While hepatitis remains the greatest risk for recipients of banked blood, HIV infection has made more urgent the search for an alternative to donated blood. Artificial blood may soon be available, and a crucial step in its development was research on DNA by the Canadian scientist Michael Smith, who was last week awarded a share of the 1993 Nobel Prize for Chemistry.
The function of blood given in a transfusion is to maintain fluid pressure, and, above all, to carry oxygen to the tissues. The red cells are the oxygen transporters and thus usually the most crucial constituent of transfused blood.
Red cells carry on their surface the blood-type antigens that can lead to rejection if the wrong kind of blood is used; these cells have a brief shelf life, so that banked blood becomes useless after five weeks. And any remaining white cells and plasma may be be infected.
In the Sixties, a partial solution was found in perfluorocarbons (PFCs), synthetic substances with a high oxygen affinity. Mice submerged in PFCs were able to breathe the liquid and survive.
High oxygen affinity, however, is a mixed blessing. A blood substitute may be excellent at picking up oxygen in the lungs, but incapable of releasing it in the tissues. Human blood can achieve the best of both worlds, so recent research has focused on the prime ingredient of our blood - the intricate and extraordinary protein, haemoglobin.
One red cell contains 280 million haemoglobin molecules. Pure haemoglobin carries no information that might cause rejection and would seem an ideal candidate for artificial blood; but when it was tried in experiments 50 years ago, it caused acute kidney failure.
The problem is haemoglobin's natural instability when removed from its cell: it tends to split into two amino chains small enough to slip through the glomerular membrane in the kidney, clogging it up on the way to the bladder.
Free haemoglobin was also found to be reluctant to release its oxygen to the tissues. It emerged that each red blood cell had a crucial extra component, a molecule called DPG that encouraged the haems to unload their cargo; the trick, it seemed, was to reduce the oxygen affinity of the haemoglobin molecule while increasing its stability.
Ten years ago Dr Kiyoshi Nagai and fellow researchers at the Medical Research Council's Laboratory of Molecular Biology in Cambridge succeeded in fermenting human haemoglobin in bacterial cells. They had introduced the haemoglobin gene into the DNA of the bacterium E. coli, and 'tricked' it into producing large amounts of the protein.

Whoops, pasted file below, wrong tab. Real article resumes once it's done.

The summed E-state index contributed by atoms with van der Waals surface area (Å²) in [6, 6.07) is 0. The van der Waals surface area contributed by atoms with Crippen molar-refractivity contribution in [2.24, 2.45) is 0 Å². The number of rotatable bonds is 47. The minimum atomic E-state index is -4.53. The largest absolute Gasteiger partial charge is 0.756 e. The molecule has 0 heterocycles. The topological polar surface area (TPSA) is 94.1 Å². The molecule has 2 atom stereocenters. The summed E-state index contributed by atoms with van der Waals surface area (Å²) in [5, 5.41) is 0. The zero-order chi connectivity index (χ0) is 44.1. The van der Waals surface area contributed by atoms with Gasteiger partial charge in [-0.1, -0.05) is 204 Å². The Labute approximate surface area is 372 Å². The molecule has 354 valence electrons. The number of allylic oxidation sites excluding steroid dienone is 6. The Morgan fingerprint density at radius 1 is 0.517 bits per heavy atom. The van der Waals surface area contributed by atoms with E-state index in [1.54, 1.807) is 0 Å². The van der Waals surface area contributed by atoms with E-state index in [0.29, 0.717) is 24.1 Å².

Once they could make haemoglobin from scratch, the MRC scientists set about altering its properties. 'We joined two genes of the sub-units, and this solved the problem of molecules splitting,' Dr Nagai said. 'We also introduced a mutation, found in natural abnormal haemoglobin and known to reduce oxygen affinity, so that we could adjust it to normal levels.' The process stemmed directly from pioneering work on DNA by Professor Michael Smith of the University of British Columbia, Canada. 'We could not have done it without that work,' Dr Nagai said. The laboratory had overcome the last obstacles to creating artificial blood.
The MRC's partner, the American company Somatogen, is seeking approval for its product from the US Food and Drug Administration, and has begun clinical tests. Healthy volunteers have been given up to a pint of the artificial haemoglobin, known as rHb1.1. So far no toxic effects have been reported.
Other companies are adopting different approaches. Hemosol, of Canada, extracts haemoglobin from old red cells, then chemically bonds the molecules in twos and threes. The bonds reduce oxygen affinity to a manageable level by preventing the molecule from contorting in its usual way. Their product Hemolink is being tested on dogs.
The US company DNX, of Princeton, has a genetically engineered herd of pigs producing human haemoglobin, and Biopure of Boston uses cows' blood.
The transfusion market is worth more than dollars 5bn (pounds 3.3bn) in the developed world. It is estimated that this market could double if artificial blood were available.
Doctors are now seeing other uses for haemoglobin-based substitutes. Perhaps the best news could be for sufferers of sickle-cell anaemia. This painful and potentially lethal genetic disorder, which affects black people, results from defective haemoglobin distorting red blood cells into a sickle shape that clogs the blood vessels. With the tissues starved of oxygen, a patient suffers bouts of severe pain.
Haemotologists treating sufferers are hampered by the fact that, if they introduce more blood, thus increasing oxygen supply, they increase viscosity and the potential for dangerous blockages. Haemoglobin, about 300 million times as small as a red cell, can penetrate these clots and stop, or even reverse, a sickle-cell crisis.
Artificial blood could also be a superb agent for the delivery of drugs, many of which are more effective in the presence of oxygen. This is excellent news for cancer chemotherapists, whose treatments will not only be more powerful, but also will be carried with ample oxygen to the very heart of tumours, where red cells cannot reach.
None of these advances is likely to happen before 1997. FDA approval is a lengthy process, and more tests must be completed before licences are granted. In Britain, the artificial haemoglobin must be approved by the Drug Licensing Authority. This could happen within a year of it being approved in America.
The manufacturer will have to be able to compete with donated blood on price. It may irritate blood donors to hear that what they give freely soon after acquires a market price: about pounds 60 a litre in Britain and much more in America. If the artificial product does not compete, says one researcher, it will be just another amazing discovery with no practical purpose.
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